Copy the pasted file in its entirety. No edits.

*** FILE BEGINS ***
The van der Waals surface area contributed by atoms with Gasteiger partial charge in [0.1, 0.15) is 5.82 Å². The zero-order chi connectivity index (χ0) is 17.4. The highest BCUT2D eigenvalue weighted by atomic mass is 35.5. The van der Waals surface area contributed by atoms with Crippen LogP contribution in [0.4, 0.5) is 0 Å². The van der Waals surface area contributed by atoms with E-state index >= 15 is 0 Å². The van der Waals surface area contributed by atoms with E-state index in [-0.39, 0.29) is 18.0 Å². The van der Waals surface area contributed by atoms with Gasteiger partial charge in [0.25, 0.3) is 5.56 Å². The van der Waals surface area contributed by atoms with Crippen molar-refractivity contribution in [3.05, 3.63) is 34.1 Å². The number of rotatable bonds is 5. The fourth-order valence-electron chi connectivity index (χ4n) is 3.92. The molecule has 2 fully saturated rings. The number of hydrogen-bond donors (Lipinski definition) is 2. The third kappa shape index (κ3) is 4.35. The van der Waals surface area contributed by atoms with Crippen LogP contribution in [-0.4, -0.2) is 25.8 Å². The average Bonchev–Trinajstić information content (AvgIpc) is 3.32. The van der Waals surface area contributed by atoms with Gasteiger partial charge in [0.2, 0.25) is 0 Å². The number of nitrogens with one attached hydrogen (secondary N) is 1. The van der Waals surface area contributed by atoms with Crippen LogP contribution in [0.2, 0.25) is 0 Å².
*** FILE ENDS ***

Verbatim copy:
The van der Waals surface area contributed by atoms with Gasteiger partial charge in [0.1, 0.15) is 5.82 Å². The zero-order chi connectivity index (χ0) is 17.4. The highest BCUT2D eigenvalue weighted by atomic mass is 35.5. The van der Waals surface area contributed by atoms with Crippen LogP contribution in [0.4, 0.5) is 0 Å². The van der Waals surface area contributed by atoms with E-state index >= 15 is 0 Å². The van der Waals surface area contributed by atoms with E-state index in [-0.39, 0.29) is 18.0 Å². The van der Waals surface area contributed by atoms with Gasteiger partial charge in [0.25, 0.3) is 5.56 Å². The van der Waals surface area contributed by atoms with Crippen molar-refractivity contribution in [3.05, 3.63) is 34.1 Å². The number of rotatable bonds is 5. The fourth-order valence-electron chi connectivity index (χ4n) is 3.92. The molecule has 2 fully saturated rings. The number of hydrogen-bond donors (Lipinski definition) is 2. The third kappa shape index (κ3) is 4.35. The van der Waals surface area contributed by atoms with Crippen LogP contribution in [-0.4, -0.2) is 25.8 Å². The average Bonchev–Trinajstić information content (AvgIpc) is 3.32. The van der Waals surface area contributed by atoms with Gasteiger partial charge in [0.2, 0.25) is 0 Å². The number of nitrogens with one attached hydrogen (secondary N) is 1. The van der Waals surface area contributed by atoms with Crippen LogP contribution in [0.2, 0.25) is 0 Å².